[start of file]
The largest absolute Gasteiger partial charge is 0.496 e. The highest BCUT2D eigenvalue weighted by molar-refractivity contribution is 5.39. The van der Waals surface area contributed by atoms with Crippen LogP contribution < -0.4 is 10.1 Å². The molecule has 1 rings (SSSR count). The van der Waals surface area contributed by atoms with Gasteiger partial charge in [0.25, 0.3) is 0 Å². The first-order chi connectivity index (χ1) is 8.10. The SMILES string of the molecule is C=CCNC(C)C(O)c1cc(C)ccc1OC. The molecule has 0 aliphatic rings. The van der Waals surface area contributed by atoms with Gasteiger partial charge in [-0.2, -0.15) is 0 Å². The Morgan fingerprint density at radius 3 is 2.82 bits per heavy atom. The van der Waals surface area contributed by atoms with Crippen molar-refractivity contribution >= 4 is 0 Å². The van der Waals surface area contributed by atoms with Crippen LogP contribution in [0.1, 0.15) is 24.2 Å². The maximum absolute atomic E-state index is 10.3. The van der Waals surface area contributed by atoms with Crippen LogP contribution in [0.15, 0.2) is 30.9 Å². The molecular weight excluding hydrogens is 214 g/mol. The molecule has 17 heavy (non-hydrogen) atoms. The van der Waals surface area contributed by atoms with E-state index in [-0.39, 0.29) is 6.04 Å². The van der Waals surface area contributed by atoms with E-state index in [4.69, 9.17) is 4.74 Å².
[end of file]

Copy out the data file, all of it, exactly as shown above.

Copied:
The largest absolute Gasteiger partial charge is 0.496 e. The highest BCUT2D eigenvalue weighted by molar-refractivity contribution is 5.39. The van der Waals surface area contributed by atoms with Crippen LogP contribution < -0.4 is 10.1 Å². The molecule has 1 rings (SSSR count). The van der Waals surface area contributed by atoms with Gasteiger partial charge in [0.25, 0.3) is 0 Å². The first-order chi connectivity index (χ1) is 8.10. The SMILES string of the molecule is C=CCNC(C)C(O)c1cc(C)ccc1OC. The molecule has 0 aliphatic rings. The van der Waals surface area contributed by atoms with Gasteiger partial charge in [-0.2, -0.15) is 0 Å². The Morgan fingerprint density at radius 3 is 2.82 bits per heavy atom. The van der Waals surface area contributed by atoms with Crippen molar-refractivity contribution >= 4 is 0 Å². The van der Waals surface area contributed by atoms with Crippen LogP contribution in [0.1, 0.15) is 24.2 Å². The maximum absolute atomic E-state index is 10.3. The van der Waals surface area contributed by atoms with Crippen LogP contribution in [0.15, 0.2) is 30.9 Å². The molecular weight excluding hydrogens is 214 g/mol. The molecule has 17 heavy (non-hydrogen) atoms. The van der Waals surface area contributed by atoms with E-state index in [-0.39, 0.29) is 6.04 Å². The van der Waals surface area contributed by atoms with E-state index in [4.69, 9.17) is 4.74 Å².